When you're trying to engineer a giant man-made structure, it can be incredibly helpful to make use of the tricks of nature, just on a soaring, sky-scraping scale. Few structures are a better illustration of this than the Burj Khalifa, the tallest structure in the world despite the lack of tricks much other tall buildings use to stay up.
The Burj Khalifa borrows its most important trick from a flower—a shape that allows the wind to blow by it without creating a vortex that would make the building sway:
Many buildings can naturally dissipate this sway due to friction in their construction, though some mega-structures need artificial dampers to stay up. These dampers, which can often take the form of giant, swinging balls, reduce the amplitude of mechanical vibration.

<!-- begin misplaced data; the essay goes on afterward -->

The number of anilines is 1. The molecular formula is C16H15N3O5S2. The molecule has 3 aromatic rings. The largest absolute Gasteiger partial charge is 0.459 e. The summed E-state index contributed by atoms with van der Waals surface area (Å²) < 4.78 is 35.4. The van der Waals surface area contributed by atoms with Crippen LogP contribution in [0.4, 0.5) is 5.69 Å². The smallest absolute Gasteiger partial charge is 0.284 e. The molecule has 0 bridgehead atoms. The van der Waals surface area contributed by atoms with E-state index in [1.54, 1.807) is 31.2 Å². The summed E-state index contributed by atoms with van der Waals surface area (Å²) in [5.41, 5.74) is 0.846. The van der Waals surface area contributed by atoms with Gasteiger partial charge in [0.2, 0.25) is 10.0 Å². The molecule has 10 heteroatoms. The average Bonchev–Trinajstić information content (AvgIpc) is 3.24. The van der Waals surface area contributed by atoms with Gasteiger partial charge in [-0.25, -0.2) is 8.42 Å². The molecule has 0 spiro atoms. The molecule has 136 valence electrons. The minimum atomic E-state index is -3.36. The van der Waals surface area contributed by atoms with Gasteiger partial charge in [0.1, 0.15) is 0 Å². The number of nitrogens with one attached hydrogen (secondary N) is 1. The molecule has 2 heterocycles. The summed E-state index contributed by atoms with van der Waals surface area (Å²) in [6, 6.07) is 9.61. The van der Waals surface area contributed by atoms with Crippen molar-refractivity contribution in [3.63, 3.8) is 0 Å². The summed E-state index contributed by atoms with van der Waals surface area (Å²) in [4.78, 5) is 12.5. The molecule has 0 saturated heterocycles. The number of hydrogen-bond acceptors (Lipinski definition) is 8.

But the Burj Khalifa isn't most buildings. Thanks to its clever flower-based architecture, no dangerous vortex can form in the first place. Having a building in the desert, free of many of the typhoon problems that would plague buildings in, say, Malaysia, only helps matters more. So as impressive as the Burj Khalifa is when it comes to man-made structure, its origin lies in nature.